Sutter: There were so many players who helped me. Rick Reuschel. Rick Monday, Jose Cardenal. Then in St. Louis, there was Jim Kaat, Gene Tenace, Keith Hernandez. In Atlanta, it was Dale Murphy, Chris Chambliss, Gene Garber. Darold Knowles when I first came up with the Cubs. He would talk to me a lot. He'd be the first one to tell me to keep my chin up after a tough game. Players spend a lot of time together, and you talk a lot about baseball. Your teammates help you get through the tough times.

jdd41_taconic_net: At what age would you find it acceptable for a young pitcher to safely begin throwing a curveball?

Sutter: It's a great question. I think kids will try to imitate what they see on TV. But they need to be shown the right way to throw the curveball and other off-speed pitches. You also need to really monitor their use. The kids are going to try it, so I think it's better to actually show them how to do it than to pretend they won't even try it until a certain age. My Dad monitored how I threw breaking pitches as a kid. He was helping protect me. He knew I was going to experiment, so he showed me how to do it right. The focus shouldn't be all about winning at that young age. It should be about the kids' future. You don't know where these kids might go, so you have to monitor them and make sure they stay safe and that they get better.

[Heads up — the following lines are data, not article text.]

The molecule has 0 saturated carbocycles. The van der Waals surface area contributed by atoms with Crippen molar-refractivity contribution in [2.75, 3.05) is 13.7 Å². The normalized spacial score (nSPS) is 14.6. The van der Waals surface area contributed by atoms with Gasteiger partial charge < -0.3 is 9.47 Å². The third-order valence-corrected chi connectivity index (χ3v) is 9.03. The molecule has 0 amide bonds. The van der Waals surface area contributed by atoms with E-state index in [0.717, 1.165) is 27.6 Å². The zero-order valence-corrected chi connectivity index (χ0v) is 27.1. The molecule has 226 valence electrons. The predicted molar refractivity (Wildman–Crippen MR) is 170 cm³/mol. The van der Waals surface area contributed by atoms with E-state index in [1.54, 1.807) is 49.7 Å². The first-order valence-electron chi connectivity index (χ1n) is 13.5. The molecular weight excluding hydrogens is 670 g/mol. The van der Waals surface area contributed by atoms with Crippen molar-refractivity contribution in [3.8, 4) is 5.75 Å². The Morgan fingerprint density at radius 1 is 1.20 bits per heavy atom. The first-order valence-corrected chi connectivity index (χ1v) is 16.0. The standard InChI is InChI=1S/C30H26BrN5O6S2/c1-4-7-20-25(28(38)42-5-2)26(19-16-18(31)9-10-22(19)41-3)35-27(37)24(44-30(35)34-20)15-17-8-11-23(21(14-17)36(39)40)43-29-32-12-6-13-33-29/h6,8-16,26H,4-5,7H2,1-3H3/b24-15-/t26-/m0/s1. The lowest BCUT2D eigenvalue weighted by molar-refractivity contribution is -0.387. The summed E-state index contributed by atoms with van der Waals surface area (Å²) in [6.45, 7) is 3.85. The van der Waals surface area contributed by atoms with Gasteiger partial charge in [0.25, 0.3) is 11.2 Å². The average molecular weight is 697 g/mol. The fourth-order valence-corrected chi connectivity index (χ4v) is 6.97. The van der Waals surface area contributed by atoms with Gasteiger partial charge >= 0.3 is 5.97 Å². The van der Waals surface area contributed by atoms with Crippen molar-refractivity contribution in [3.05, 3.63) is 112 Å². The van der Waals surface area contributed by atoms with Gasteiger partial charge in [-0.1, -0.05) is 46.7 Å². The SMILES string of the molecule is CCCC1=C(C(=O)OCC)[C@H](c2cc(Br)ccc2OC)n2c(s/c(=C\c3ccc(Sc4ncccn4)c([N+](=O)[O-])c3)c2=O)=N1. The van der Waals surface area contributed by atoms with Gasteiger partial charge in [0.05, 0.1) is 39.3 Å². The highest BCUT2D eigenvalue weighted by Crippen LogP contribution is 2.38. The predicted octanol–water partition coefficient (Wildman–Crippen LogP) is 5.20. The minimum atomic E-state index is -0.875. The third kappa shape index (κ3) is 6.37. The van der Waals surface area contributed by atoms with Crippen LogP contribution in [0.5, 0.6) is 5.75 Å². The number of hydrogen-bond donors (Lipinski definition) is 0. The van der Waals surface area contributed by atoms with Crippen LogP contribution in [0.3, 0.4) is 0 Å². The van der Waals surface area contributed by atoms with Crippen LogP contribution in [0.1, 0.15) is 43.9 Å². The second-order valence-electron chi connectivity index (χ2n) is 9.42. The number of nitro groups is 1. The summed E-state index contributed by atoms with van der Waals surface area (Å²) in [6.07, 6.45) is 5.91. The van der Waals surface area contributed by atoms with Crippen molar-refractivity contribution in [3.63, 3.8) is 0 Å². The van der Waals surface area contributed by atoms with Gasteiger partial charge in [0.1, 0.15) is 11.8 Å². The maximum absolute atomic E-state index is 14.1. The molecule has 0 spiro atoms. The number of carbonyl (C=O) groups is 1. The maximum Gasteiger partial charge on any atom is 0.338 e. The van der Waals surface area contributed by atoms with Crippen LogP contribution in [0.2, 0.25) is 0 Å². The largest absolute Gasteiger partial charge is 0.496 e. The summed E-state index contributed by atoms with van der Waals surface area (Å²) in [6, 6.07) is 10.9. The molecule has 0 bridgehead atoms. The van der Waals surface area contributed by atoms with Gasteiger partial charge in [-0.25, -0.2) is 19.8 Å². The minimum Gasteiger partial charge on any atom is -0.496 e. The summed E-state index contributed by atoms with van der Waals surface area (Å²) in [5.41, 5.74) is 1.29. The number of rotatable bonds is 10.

tobyson: Which person or persons will not be at your speech, but you wish could be there?

Sutter: Both my parents, certainly. Both are gone now. My high school coach, Fred Martin, who taught me to throw the splitter. The scout who signed me, he's gone now. My in-laws are also gone. But they'll be with me, and looking down on me. They won't be there, but they'll be watching.

marvels: Mr. Sutter, how are you spending your time these days and do you have any desire to get into coaching?

Sutter: Right now I'm building a house, trying to get that done. I have one son who coaches baseball in college, one son coaches high school. I love to go to their games. I love watching baseball. I also have T-ball starting soon, my grandson will be playing.

Sutter: Thanks so much for being with me today. I enjoyed answering your questions. I hope all my friends, family, teammates, and fans can join me in Cooperstown this summer. It was a group effort for me to get here. I hope I see you all in Cooperstown on July 31.

This story was not subject to the approval of Major League Baseball or its clubs.